In 2002, African rulers meeting in Durban, South Africa, adopted the Constitutive Act, transforming the OAU into the African Union (AU). The new Act perhaps seems to be breathing fresh air into Africa’s rights struggle. In stark contrast to its forerunner, the Constitutive Act authorises the AU to intervene in a situation where citizens are threatened by grave danger perpetrated by their governments or external forces. Remarkably, article 3(k) calls for raising the ‘living standards of African people’. Going by these aspirations, one might speculate that Africans are in for a cheery and jolly ride.

Remarkably, while the Act addresses several aspects of the continent’s socioeconomic issues its operationalisation remains the captive of competing for national interests of AU states. Four key setbacks merit consideration here.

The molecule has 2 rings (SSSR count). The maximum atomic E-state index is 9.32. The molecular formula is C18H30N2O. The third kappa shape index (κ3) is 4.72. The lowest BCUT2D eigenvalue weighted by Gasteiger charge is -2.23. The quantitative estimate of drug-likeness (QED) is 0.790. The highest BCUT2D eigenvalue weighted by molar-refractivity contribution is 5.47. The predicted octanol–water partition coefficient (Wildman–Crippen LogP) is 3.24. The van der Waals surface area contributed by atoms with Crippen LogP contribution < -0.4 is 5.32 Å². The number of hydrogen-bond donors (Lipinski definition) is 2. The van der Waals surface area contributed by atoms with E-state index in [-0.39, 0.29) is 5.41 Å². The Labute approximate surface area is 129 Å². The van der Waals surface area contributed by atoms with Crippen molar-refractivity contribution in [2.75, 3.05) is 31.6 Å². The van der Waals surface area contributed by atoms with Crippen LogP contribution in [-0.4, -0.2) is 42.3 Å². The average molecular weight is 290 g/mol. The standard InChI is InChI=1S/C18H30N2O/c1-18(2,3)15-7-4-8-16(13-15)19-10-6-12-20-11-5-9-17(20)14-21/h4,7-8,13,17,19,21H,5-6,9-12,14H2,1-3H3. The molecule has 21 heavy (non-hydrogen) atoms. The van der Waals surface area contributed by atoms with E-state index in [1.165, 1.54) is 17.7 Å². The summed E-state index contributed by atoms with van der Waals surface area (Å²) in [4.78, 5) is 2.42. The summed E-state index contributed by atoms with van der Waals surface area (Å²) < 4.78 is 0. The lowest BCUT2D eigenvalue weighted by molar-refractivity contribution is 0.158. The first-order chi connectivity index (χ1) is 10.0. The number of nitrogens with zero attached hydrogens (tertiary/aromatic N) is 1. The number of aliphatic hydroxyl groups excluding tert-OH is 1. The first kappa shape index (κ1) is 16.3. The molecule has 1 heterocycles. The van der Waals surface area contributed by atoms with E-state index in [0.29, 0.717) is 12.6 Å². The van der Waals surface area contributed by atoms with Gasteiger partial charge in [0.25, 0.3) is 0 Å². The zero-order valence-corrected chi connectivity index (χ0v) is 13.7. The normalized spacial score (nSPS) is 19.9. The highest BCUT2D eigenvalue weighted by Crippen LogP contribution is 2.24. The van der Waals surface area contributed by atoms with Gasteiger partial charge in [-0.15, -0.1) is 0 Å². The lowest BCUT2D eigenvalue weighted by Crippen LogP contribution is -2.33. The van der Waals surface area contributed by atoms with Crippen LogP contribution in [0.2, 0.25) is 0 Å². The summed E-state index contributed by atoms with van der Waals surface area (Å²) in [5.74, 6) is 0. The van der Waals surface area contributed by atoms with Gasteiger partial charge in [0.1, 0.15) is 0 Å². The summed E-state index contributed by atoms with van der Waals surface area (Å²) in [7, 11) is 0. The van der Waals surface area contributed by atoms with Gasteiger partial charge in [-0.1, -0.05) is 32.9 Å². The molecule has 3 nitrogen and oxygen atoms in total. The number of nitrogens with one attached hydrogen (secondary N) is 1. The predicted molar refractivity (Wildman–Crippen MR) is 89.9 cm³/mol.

Instability: The landscape of Africa is punctuated by rulers’ embezzlement of public funds, ethnic privilege, and siphoning resources to one’s home village to the detriment of others. This bias tends to incite discontent and hostilities, even as one of the popular rhetoric of the infamous Boko Haram is to addressing Nigeria’s North-South resource disparity. By the same reckoning, hundreds of women and children have been displaced or killed from avoidable hostilities in geographical enclaves such as Cameroon, DR Congo, Mozambique, and Sudan.

Injustice: State security agencies and specifically the police force have evolved to be intimidators rather than the protective machinery they ought to be. More disturbingly, access to justice seems to be a pipe dream, as legal fees and prolonged trials make it burdensome for victims to seek remedies. As a common practice, many judicial systems across Anglophone, Francophone, and Lusophone countries are still modelled on ancient colonial systems, with lawyers and judges using convoluted legal jargon which frustrates rather than assists victims of abuse.